Pediatrics PC Winter 2012 Newsletter

January 3, 2013 | No comments | Newsletters

RSV

What is RSV and how can I prevent it?

Respiratory syncytial virus (RSV) infects almost all children at least once before they are 2 years old. Most of the time RSV only causes minor cold-like symptoms. For infants who are extremely preterm (infants born before 32 weeks of pregnancy) or who are born with severe heart disease or severe lung disease, RSV infection can be serious.

Like other common colds, RSV is highly contagious, occurring most often in fall and winter (roughly November
through April). It spreads directly from person to person, or indirectly when someone touches any object infected with the virus, such as toys, countertops, doorknobs, or pens. Children under the age of 2 are most frequently affected by
the very serious symptoms of RSV.

You can help protect your infant and young child from exposure to RSV and other viruses with these steps:

  • Make sure everyone washes their hands before touching your baby.
  • Keep your baby away from anyone who has a cold, fever or runny nose.
  • Keep your baby away from crowded areas like shopping malls.
  • Keep your baby away from tobacco smoke.  Exposure to secondhand tobacco
    smoke increases the risk of and complications from severe respiratory
    infections.
  • All high-risk infants and their contacts should be immunized against influenza beginning at 6 months of age.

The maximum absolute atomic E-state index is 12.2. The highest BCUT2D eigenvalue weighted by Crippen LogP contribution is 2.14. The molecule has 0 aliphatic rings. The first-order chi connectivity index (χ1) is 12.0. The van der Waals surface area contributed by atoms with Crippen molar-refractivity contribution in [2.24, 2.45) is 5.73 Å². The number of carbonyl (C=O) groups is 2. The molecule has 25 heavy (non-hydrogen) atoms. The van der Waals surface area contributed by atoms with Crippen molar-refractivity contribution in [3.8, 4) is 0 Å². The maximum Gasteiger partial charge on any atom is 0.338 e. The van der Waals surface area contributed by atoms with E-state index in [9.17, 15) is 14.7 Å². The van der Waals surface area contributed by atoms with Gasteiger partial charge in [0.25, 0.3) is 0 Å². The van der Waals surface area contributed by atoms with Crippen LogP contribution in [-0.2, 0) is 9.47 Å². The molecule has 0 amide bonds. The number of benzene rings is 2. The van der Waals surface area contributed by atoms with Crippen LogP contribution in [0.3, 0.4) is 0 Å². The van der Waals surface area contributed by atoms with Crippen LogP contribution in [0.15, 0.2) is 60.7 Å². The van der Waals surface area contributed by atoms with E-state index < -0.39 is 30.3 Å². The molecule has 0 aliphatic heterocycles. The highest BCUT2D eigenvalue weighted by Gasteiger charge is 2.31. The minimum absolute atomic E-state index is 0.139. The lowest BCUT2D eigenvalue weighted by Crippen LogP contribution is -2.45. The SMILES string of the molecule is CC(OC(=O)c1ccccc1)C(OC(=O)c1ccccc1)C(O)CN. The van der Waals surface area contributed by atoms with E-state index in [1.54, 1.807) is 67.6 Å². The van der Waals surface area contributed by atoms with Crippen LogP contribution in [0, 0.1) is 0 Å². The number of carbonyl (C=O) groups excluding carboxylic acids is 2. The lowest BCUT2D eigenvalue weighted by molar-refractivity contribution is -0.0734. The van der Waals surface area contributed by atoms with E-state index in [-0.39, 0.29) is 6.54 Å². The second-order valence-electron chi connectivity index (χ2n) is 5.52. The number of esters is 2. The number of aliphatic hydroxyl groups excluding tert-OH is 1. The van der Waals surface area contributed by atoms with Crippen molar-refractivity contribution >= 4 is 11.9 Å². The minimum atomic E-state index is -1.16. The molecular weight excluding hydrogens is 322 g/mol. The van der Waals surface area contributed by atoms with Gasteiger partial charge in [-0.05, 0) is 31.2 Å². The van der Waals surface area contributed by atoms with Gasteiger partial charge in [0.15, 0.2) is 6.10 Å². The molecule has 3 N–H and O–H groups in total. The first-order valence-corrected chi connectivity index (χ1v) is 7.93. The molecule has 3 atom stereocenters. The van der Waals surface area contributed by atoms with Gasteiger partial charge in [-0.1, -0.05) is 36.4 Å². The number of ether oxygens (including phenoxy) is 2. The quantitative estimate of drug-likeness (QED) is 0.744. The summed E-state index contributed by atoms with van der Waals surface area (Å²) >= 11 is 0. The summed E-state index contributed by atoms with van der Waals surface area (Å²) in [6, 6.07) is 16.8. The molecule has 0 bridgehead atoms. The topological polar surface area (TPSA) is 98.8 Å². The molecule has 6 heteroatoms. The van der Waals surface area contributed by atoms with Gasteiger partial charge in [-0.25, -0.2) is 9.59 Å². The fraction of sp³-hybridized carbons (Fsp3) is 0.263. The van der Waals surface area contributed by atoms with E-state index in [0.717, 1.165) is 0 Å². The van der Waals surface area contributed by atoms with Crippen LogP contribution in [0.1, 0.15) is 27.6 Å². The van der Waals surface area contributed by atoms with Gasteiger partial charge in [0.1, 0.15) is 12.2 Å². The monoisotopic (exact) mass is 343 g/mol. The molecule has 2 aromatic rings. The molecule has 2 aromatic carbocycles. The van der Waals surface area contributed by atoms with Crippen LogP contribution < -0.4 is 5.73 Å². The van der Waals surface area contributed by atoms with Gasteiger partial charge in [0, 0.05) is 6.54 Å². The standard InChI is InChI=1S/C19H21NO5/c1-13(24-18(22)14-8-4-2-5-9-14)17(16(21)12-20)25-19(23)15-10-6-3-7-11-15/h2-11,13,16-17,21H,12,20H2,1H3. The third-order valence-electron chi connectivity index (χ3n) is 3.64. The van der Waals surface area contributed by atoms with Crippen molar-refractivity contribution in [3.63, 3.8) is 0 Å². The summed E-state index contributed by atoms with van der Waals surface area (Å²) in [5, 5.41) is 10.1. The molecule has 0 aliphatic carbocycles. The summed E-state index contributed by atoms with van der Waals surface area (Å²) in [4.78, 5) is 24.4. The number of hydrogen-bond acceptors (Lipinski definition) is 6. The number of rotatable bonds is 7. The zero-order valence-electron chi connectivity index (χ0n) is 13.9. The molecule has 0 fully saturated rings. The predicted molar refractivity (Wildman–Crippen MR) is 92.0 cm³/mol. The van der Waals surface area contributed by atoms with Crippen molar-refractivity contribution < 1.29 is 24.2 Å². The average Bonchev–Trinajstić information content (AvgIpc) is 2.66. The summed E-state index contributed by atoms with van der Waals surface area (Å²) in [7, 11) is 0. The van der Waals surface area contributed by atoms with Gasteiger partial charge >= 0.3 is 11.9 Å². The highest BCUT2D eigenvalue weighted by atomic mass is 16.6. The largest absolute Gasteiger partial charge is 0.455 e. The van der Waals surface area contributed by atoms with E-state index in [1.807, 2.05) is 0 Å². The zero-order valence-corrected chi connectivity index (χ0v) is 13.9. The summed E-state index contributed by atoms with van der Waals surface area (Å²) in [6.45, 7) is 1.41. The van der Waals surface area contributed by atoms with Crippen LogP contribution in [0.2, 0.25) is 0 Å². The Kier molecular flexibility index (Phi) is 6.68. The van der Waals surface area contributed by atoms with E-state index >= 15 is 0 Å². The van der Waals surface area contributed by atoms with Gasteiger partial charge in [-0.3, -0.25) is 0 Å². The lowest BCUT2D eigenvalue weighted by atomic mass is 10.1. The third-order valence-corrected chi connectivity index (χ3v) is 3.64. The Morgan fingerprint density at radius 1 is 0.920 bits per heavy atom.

It’s never too early to teach and encourage good hand washing habits in young children. In fact, hand washing is the best defense against infection.

What can I do at home?

Because RSV is a virus rather than a bacterial infection, it cannot be treated with antibiotics. Here are a few guidelines for minor illness:

  • Give plenty of fluids
  • Use a cool mist humidifier during the winter months to keep the air moist. (Be sure to clean the humidifier
    regularly)
  • Blow little noses frequently or use nasal aspirator for infants
  • Give non-aspirin pain reliever, such as Acetaminophen.

When should I call the office?

  • Difficult or fast breathing
  • Wheezing
  • Blue or gray color
  • High fever
  • Worsening cough
  • Any time you have questions or concerns about your child

 

Information in this newsletter is courtesy of the American Academy of Pediatrics